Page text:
Jackson judge says hunter's writ improperly filed

By Lawrence Smith | Mar 7, 2013

RIPLEY - Because he was never incarcerated, a judge has ruled a Wirt County man sought the wrong remedy to revisit his conviction for hunting violations.

RIPLEY - Because he was never incarcerated, a judge has ruled a Wirt County man sought the wrong remedy to revisit his conviction for hunting violations.

Jackson Circuit Judge Thomas C. Evans III on Jan. 23 dismissed Brian L. Enoch’s petition for writ of habeas corpus. In his writ filed Jan. 10 with the assistance of Parkersburg attorney George J. Cosenza, Enoch, 47 and of Elizabeth, sought to have his pleas to two citations issued to him last year by the state Division of Natural Resources set aside on the grounds the magistrate failed to inform him that his license would be suspended as a consequence.

However, Evans ruled Enoch’s writ was improperly filed as Enochs at no time was ever in jail or sentenced to it.

According to court records, Enochs was cited by DNR Officer Dolin on two counts of hunting turkey over bait on April 19, and one count of unlawful possession of wildlife on May 19 while hunting in Stucky Hollow. On May 25, Enochs entered no contest to the charges before Magistrate Tom Reynolds.

Enochs, records show, was fined $40 and assessed $321.60 in court costs. He opted to pay them in installments over the next six months.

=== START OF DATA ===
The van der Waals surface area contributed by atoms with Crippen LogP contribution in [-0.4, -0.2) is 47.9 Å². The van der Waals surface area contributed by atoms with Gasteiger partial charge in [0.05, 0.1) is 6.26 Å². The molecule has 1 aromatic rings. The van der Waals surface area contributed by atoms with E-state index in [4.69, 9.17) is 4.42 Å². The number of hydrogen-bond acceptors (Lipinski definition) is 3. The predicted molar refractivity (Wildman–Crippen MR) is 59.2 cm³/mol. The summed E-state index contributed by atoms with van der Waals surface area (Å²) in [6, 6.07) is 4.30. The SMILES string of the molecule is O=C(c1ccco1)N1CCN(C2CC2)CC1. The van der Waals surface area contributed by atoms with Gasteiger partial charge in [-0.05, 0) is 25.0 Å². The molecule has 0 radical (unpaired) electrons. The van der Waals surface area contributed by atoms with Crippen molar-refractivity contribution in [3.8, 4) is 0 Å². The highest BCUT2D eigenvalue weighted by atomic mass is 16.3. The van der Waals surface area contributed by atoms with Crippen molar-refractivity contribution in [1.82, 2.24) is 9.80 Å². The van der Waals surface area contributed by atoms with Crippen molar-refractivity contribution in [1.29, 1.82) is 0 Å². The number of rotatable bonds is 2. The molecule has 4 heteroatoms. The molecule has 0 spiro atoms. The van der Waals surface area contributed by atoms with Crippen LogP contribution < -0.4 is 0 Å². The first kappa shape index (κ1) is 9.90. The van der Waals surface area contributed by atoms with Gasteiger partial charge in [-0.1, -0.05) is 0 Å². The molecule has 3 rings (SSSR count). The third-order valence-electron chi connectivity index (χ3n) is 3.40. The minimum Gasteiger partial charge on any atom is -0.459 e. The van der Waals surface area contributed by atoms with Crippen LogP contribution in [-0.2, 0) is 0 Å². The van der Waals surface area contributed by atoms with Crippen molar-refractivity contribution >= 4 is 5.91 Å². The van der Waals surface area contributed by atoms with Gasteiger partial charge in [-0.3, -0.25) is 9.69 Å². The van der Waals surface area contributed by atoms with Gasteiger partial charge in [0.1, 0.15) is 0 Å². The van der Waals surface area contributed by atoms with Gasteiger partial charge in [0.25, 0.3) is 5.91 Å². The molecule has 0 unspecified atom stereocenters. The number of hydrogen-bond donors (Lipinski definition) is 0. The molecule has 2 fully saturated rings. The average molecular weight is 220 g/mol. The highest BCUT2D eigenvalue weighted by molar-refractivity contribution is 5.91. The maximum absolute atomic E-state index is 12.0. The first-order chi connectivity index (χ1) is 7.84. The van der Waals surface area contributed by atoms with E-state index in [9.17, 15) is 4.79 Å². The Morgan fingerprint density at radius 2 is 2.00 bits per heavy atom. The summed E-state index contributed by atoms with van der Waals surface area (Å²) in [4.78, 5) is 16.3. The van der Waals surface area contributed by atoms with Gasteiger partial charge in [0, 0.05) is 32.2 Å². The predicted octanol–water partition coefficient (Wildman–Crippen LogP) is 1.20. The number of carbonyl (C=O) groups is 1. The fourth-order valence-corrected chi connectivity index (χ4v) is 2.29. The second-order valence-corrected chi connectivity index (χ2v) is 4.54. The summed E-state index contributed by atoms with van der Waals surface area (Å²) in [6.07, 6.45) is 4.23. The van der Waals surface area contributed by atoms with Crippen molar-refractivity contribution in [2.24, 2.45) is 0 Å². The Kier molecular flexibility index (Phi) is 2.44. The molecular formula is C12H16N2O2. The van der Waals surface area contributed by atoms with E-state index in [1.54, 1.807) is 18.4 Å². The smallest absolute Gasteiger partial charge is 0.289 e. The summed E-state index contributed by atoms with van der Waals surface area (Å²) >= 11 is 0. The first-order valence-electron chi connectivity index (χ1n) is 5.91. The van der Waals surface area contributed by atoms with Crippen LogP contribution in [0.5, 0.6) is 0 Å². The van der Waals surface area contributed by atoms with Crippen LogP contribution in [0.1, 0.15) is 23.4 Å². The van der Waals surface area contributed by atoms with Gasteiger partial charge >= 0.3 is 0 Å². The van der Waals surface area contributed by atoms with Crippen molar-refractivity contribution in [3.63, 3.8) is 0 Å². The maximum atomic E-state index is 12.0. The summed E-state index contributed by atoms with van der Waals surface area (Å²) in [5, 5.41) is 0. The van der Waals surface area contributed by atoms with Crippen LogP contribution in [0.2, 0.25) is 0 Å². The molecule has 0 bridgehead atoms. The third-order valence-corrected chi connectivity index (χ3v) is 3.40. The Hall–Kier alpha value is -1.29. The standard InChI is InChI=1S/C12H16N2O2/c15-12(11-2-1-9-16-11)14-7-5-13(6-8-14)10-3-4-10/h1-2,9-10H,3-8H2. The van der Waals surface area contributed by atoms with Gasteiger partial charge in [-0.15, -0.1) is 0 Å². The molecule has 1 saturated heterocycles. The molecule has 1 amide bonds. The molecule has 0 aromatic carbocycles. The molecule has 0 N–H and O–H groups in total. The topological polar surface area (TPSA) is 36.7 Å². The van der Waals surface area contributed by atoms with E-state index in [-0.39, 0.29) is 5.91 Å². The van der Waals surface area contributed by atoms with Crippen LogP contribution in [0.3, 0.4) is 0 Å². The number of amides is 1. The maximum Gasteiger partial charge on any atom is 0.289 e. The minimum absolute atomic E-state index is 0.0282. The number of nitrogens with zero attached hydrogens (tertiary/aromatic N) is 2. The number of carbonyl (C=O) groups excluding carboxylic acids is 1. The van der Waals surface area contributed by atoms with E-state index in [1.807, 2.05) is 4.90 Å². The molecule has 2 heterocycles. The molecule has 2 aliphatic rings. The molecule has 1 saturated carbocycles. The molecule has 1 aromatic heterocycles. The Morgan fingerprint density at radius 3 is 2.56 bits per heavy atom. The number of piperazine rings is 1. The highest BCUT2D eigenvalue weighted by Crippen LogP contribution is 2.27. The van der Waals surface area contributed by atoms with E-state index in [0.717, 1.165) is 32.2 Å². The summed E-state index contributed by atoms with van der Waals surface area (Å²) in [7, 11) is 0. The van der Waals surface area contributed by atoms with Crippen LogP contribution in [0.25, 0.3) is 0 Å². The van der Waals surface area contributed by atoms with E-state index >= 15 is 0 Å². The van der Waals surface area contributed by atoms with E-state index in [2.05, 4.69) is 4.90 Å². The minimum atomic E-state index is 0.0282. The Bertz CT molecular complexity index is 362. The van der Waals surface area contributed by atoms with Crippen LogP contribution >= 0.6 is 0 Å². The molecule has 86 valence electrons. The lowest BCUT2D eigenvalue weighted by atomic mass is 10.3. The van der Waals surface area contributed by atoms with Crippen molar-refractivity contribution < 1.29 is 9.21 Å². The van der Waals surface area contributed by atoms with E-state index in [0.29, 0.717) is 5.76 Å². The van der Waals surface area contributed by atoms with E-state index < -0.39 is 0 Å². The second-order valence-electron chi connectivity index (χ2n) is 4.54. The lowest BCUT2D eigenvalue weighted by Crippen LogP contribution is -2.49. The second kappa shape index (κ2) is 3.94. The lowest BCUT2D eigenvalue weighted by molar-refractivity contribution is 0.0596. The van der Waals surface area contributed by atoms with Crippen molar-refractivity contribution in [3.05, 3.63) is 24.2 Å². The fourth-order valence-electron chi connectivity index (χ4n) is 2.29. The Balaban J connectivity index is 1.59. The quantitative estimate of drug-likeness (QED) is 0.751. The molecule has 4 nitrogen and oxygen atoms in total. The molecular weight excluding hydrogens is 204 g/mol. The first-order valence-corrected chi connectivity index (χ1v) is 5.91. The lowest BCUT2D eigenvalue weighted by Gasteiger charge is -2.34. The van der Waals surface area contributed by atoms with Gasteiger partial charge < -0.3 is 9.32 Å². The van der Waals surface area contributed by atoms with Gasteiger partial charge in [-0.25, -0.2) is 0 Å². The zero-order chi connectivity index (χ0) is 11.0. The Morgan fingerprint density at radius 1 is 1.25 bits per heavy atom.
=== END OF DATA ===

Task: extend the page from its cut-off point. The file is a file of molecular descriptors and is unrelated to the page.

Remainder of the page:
Later, he received a letter from DNR saying as a result of his conviction that not only was 10 points being tacked onto it, but also his license was being suspended for two years. Also, the conviction was being forwarded to other states that had reciprocal hunting agreements with West Virginia.

Cosenza on Nov. 16 filed a motion to have the pleas set aside. However, on Jan. 3, the day Reynolds scheduled for a hearing, Cosenza withdrew the motion so as “to pursue the matter in circuit court.”

Also, records show that same day Enochs made the final payment on the fine that was entered into the unsatisfied judgment register the month before.

In the writ, Cosenza said Enochs had defenses for the charges, but opted to pay the fines instead of hiring an attorney to contest them. Also, as an avid hunter, had he known his hunting license would be suspended, Enochs certainly would’ve contested the charges, Cosenza said.

Because Reynolds failed to inform Enochs of all the consequences involved by not contesting the charges, Cosenza said the pleas should be set aside.

However, Enochs can’t ask to have the convictions void using a writ of habeas corpus as he “is not in custody sufficient to allege a legally cognizable claim for relief in habeas corpus.” Citing both state law and prior rulings by the state Supreme Court, Evans said for a person to make a valid habeas corpus claim he or she must be “in custody.”

Also, Evans added “Enoch’s claim for relief in habeas corpus would also fail under the federal definition, because suspension of hunting license would not appear to amount to being ‘in custody.’”

Jackson Circuit Court, case number 12-C-6
Jackson Magistrate Court, case numbers DNR 8202 and 3300

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